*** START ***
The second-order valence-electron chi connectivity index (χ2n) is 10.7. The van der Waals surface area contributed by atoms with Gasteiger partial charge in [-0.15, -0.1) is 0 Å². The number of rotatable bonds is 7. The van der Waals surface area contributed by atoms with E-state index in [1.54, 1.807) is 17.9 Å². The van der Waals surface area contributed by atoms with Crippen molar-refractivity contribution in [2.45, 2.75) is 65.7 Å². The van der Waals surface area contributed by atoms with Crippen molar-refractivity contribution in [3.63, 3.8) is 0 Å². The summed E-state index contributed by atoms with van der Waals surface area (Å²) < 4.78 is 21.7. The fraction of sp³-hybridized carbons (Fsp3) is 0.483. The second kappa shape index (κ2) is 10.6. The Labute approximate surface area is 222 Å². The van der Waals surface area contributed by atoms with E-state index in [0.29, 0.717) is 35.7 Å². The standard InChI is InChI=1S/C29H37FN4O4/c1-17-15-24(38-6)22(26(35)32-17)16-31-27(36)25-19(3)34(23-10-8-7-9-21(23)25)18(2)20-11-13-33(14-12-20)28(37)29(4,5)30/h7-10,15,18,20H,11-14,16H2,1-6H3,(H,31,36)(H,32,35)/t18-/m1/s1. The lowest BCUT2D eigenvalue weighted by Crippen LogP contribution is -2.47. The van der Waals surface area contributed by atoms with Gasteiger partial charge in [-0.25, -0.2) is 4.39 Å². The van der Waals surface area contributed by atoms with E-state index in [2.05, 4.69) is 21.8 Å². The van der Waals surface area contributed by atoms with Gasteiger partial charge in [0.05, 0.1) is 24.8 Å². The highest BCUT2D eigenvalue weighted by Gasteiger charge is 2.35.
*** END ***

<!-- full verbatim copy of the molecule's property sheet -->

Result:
The second-order valence-electron chi connectivity index (χ2n) is 10.7. The van der Waals surface area contributed by atoms with Gasteiger partial charge in [-0.15, -0.1) is 0 Å². The number of rotatable bonds is 7. The van der Waals surface area contributed by atoms with E-state index in [1.54, 1.807) is 17.9 Å². The van der Waals surface area contributed by atoms with Crippen molar-refractivity contribution in [2.45, 2.75) is 65.7 Å². The van der Waals surface area contributed by atoms with Crippen molar-refractivity contribution in [3.63, 3.8) is 0 Å². The summed E-state index contributed by atoms with van der Waals surface area (Å²) < 4.78 is 21.7. The fraction of sp³-hybridized carbons (Fsp3) is 0.483. The second kappa shape index (κ2) is 10.6. The Labute approximate surface area is 222 Å². The van der Waals surface area contributed by atoms with E-state index in [0.29, 0.717) is 35.7 Å². The standard InChI is InChI=1S/C29H37FN4O4/c1-17-15-24(38-6)22(26(35)32-17)16-31-27(36)25-19(3)34(23-10-8-7-9-21(23)25)18(2)20-11-13-33(14-12-20)28(37)29(4,5)30/h7-10,15,18,20H,11-14,16H2,1-6H3,(H,31,36)(H,32,35)/t18-/m1/s1. The lowest BCUT2D eigenvalue weighted by Crippen LogP contribution is -2.47. The van der Waals surface area contributed by atoms with Gasteiger partial charge in [-0.25, -0.2) is 4.39 Å². The van der Waals surface area contributed by atoms with E-state index in [2.05, 4.69) is 21.8 Å². The van der Waals surface area contributed by atoms with Gasteiger partial charge in [0.05, 0.1) is 24.8 Å². The highest BCUT2D eigenvalue weighted by Gasteiger charge is 2.35.